Drag and Biologging Devices
A harbour seal tagged with a biologging device. ©Dr Abbo van Neer
Michael Phelps is one of the most decorated Olympic athletes of all time and the world’s fastest swimmer. And yet, he could swim faster. Wearing the Speedo LZR Racer supersuit Michael Phelps could reduce his hydrodynamic drag, or water resistance, by upwards of 40%. That could increase his swim speed by more than 4%! In competition, that’s the difference between silver and gold. But, if Phelps forgot to remove his “drag socks” – cumbersome footwear designed to increase water resistance for strength training – his speed would be dramatically reduced. He’d be lucky to walk away with bronze!
Professional swimmers have adapted to the use of performance enhancing technologies to decrease their drag, but that’s nothing compared to the adaptations made by wild animals. Creatures in the marine environment have evolved incredible adaptations to decrease drag, such as extreme streamlining in marine mammals and seabirds. This allows them to move underwater as quickly and efficiently as possible. Seals, for example, are pretty ungainly on land, but in the water they’re sleek and rapid. They have a body shape designed to maximise speed while swimming.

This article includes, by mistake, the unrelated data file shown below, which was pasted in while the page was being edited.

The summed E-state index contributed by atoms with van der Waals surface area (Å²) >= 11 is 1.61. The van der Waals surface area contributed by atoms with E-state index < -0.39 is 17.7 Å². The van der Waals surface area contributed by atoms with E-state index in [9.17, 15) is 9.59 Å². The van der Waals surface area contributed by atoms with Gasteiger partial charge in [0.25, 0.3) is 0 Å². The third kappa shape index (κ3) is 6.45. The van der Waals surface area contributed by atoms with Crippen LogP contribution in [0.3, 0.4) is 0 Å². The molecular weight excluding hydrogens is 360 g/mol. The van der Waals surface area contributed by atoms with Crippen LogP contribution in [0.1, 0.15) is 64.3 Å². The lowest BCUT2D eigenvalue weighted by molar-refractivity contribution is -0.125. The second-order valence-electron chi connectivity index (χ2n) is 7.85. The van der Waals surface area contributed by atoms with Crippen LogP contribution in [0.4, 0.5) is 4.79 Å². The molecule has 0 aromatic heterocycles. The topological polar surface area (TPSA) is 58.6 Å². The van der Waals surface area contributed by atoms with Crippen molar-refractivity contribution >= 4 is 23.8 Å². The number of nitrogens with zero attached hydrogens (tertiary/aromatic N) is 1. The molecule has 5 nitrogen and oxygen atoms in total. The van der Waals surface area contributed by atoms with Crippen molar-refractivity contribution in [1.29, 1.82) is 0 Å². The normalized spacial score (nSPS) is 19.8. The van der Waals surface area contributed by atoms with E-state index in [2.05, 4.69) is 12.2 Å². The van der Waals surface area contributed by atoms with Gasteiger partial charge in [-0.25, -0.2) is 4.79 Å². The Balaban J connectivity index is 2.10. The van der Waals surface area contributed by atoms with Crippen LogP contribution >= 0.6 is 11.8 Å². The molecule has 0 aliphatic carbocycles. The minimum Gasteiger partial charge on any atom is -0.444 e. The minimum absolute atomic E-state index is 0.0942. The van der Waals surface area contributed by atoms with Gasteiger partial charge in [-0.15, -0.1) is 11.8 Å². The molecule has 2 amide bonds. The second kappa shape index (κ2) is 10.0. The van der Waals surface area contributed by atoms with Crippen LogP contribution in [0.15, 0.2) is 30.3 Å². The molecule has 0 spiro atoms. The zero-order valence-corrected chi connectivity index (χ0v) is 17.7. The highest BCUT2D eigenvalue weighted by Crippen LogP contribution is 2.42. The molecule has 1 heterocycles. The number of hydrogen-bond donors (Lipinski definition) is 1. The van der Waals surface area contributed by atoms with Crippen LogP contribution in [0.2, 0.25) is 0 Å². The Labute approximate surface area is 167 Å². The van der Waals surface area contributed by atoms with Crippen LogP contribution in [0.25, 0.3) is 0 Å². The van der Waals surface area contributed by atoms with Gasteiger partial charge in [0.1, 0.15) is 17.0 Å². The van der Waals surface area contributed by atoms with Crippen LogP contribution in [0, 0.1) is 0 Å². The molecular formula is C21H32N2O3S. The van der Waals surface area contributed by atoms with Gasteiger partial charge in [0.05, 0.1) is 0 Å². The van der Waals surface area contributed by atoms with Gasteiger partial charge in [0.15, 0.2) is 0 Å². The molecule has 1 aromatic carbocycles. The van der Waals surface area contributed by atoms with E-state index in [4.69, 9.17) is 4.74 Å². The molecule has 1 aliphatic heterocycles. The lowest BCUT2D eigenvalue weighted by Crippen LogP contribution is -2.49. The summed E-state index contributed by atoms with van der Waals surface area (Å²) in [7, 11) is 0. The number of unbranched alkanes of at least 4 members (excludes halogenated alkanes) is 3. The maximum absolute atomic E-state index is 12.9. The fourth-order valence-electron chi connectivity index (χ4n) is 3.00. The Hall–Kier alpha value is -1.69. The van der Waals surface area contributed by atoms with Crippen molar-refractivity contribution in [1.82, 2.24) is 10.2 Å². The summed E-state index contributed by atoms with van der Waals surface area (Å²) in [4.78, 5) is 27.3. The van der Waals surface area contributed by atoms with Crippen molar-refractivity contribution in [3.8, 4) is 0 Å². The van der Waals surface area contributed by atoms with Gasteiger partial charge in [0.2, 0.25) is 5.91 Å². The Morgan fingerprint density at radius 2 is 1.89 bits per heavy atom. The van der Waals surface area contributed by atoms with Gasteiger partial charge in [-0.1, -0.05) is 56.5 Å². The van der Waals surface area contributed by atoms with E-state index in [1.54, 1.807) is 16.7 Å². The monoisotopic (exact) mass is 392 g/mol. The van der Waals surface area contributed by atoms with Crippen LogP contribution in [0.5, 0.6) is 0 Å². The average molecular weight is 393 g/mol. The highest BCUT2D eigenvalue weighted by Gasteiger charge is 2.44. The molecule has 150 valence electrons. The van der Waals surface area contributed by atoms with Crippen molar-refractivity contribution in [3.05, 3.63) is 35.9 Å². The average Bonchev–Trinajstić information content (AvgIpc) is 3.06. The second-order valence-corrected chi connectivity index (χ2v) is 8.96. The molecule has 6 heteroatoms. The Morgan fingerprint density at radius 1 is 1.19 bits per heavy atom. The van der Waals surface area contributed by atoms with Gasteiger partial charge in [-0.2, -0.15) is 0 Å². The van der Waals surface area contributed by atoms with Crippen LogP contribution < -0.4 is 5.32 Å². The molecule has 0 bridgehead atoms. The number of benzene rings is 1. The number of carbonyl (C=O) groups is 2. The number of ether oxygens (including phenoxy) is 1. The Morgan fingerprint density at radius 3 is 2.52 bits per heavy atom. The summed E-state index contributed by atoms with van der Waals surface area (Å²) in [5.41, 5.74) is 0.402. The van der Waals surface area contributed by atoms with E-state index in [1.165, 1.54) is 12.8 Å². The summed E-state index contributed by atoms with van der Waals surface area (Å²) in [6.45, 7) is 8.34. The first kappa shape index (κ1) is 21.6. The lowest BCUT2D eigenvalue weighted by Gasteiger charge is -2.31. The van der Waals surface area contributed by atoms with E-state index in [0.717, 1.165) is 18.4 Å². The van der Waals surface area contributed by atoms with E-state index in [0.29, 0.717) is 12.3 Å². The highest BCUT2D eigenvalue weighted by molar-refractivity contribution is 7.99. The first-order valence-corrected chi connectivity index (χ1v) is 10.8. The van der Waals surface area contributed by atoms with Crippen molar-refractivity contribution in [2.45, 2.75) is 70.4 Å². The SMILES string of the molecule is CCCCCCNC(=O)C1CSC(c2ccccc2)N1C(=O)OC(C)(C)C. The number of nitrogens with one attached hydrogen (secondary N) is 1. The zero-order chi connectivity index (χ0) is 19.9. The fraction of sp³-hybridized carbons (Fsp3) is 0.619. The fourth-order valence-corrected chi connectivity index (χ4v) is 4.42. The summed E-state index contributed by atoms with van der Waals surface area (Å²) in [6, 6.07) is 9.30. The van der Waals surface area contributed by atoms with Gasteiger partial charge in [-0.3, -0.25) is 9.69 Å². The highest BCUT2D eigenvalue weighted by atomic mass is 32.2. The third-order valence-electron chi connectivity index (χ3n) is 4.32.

When we study marine animals we often use tracking devices, which can be attached using harnesses, glue, or suction-cups. These ‘biologging devices‘, or tags, are similar to Fitbits. Attaching them to animals allows us to record, amongst other things, all of the animal’s movements and behaviours. This information is crucial to understanding their ecology and for improving their conservation management. Continue reading